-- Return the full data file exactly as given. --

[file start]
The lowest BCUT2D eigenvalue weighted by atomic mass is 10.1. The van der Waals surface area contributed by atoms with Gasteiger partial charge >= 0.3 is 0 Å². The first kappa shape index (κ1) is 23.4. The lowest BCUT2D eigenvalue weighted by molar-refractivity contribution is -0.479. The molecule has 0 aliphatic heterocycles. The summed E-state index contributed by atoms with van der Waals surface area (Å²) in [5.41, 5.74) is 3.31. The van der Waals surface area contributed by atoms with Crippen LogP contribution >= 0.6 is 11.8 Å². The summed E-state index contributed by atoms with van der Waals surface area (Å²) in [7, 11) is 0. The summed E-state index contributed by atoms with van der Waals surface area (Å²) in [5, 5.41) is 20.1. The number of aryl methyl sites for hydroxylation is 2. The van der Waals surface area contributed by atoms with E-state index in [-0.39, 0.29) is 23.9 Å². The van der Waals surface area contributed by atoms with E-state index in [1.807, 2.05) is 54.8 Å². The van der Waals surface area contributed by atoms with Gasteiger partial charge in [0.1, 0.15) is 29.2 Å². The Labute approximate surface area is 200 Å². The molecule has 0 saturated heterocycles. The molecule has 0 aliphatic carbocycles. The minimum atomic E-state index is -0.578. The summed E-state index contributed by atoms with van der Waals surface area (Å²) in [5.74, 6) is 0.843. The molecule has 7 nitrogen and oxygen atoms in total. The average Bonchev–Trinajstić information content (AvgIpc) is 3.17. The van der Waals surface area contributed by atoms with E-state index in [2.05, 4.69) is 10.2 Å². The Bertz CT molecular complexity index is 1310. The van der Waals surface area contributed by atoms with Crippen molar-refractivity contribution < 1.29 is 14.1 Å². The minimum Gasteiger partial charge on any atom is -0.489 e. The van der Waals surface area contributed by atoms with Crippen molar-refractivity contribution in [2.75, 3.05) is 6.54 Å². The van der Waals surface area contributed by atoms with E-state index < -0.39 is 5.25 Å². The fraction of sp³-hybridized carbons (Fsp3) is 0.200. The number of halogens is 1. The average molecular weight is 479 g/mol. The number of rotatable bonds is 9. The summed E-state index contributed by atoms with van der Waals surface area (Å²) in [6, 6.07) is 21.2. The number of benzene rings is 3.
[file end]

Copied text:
The lowest BCUT2D eigenvalue weighted by atomic mass is 10.1. The van der Waals surface area contributed by atoms with Gasteiger partial charge >= 0.3 is 0 Å². The first kappa shape index (κ1) is 23.4. The lowest BCUT2D eigenvalue weighted by molar-refractivity contribution is -0.479. The molecule has 0 aliphatic heterocycles. The summed E-state index contributed by atoms with van der Waals surface area (Å²) in [5.41, 5.74) is 3.31. The van der Waals surface area contributed by atoms with Crippen LogP contribution >= 0.6 is 11.8 Å². The summed E-state index contributed by atoms with van der Waals surface area (Å²) in [7, 11) is 0. The summed E-state index contributed by atoms with van der Waals surface area (Å²) in [5, 5.41) is 20.1. The number of aryl methyl sites for hydroxylation is 2. The van der Waals surface area contributed by atoms with E-state index in [-0.39, 0.29) is 23.9 Å². The van der Waals surface area contributed by atoms with E-state index in [1.807, 2.05) is 54.8 Å². The van der Waals surface area contributed by atoms with Gasteiger partial charge in [0.1, 0.15) is 29.2 Å². The Labute approximate surface area is 200 Å². The molecule has 0 saturated heterocycles. The molecule has 0 aliphatic carbocycles. The minimum atomic E-state index is -0.578. The summed E-state index contributed by atoms with van der Waals surface area (Å²) in [5.74, 6) is 0.843. The molecule has 7 nitrogen and oxygen atoms in total. The average Bonchev–Trinajstić information content (AvgIpc) is 3.17. The van der Waals surface area contributed by atoms with E-state index in [2.05, 4.69) is 10.2 Å². The Bertz CT molecular complexity index is 1310. The van der Waals surface area contributed by atoms with Crippen molar-refractivity contribution < 1.29 is 14.1 Å². The minimum Gasteiger partial charge on any atom is -0.489 e. The van der Waals surface area contributed by atoms with Crippen molar-refractivity contribution in [2.75, 3.05) is 6.54 Å². The van der Waals surface area contributed by atoms with E-state index < -0.39 is 5.25 Å². The fraction of sp³-hybridized carbons (Fsp3) is 0.200. The number of halogens is 1. The average molecular weight is 479 g/mol. The number of rotatable bonds is 9. The summed E-state index contributed by atoms with van der Waals surface area (Å²) in [6, 6.07) is 21.2. The number of benzene rings is 3.